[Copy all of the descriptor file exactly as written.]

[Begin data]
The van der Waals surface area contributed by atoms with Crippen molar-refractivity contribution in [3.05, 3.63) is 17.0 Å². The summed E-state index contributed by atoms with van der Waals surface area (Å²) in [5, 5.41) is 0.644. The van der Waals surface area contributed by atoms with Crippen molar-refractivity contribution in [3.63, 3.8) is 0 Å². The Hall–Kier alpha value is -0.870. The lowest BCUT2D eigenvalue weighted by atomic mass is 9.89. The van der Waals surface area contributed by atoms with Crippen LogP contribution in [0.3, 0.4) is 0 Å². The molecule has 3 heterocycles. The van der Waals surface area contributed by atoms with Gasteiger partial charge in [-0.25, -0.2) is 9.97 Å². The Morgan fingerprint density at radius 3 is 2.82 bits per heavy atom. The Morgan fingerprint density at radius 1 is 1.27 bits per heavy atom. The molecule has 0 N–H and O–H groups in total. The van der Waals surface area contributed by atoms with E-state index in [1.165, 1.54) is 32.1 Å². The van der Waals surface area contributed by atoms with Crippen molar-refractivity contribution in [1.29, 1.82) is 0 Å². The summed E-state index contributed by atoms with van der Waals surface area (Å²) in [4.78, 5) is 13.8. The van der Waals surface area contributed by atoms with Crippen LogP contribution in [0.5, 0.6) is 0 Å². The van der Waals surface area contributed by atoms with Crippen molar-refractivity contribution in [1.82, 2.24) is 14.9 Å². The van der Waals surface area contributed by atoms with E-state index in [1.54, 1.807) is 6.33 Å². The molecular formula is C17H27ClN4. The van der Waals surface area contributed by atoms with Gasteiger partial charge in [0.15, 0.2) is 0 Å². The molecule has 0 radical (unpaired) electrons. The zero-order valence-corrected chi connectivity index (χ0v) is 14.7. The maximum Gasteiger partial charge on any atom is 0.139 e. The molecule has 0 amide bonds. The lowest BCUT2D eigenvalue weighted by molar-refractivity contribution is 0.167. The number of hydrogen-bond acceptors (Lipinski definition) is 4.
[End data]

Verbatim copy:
The van der Waals surface area contributed by atoms with Crippen molar-refractivity contribution in [3.05, 3.63) is 17.0 Å². The summed E-state index contributed by atoms with van der Waals surface area (Å²) in [5, 5.41) is 0.644. The van der Waals surface area contributed by atoms with Crippen molar-refractivity contribution in [3.63, 3.8) is 0 Å². The Hall–Kier alpha value is -0.870. The lowest BCUT2D eigenvalue weighted by atomic mass is 9.89. The van der Waals surface area contributed by atoms with Crippen LogP contribution in [0.3, 0.4) is 0 Å². The molecule has 3 heterocycles. The van der Waals surface area contributed by atoms with Gasteiger partial charge in [-0.25, -0.2) is 9.97 Å². The Morgan fingerprint density at radius 3 is 2.82 bits per heavy atom. The Morgan fingerprint density at radius 1 is 1.27 bits per heavy atom. The molecule has 0 N–H and O–H groups in total. The van der Waals surface area contributed by atoms with E-state index in [1.165, 1.54) is 32.1 Å². The van der Waals surface area contributed by atoms with Crippen molar-refractivity contribution in [1.29, 1.82) is 0 Å². The summed E-state index contributed by atoms with van der Waals surface area (Å²) in [4.78, 5) is 13.8. The van der Waals surface area contributed by atoms with Crippen LogP contribution in [0.5, 0.6) is 0 Å². The van der Waals surface area contributed by atoms with Crippen molar-refractivity contribution in [1.82, 2.24) is 14.9 Å². The van der Waals surface area contributed by atoms with E-state index in [1.54, 1.807) is 6.33 Å². The molecular formula is C17H27ClN4. The van der Waals surface area contributed by atoms with Gasteiger partial charge in [0.15, 0.2) is 0 Å². The molecule has 0 radical (unpaired) electrons. The zero-order valence-corrected chi connectivity index (χ0v) is 14.7. The maximum Gasteiger partial charge on any atom is 0.139 e. The molecule has 0 amide bonds. The lowest BCUT2D eigenvalue weighted by molar-refractivity contribution is 0.167. The number of hydrogen-bond acceptors (Lipinski definition) is 4.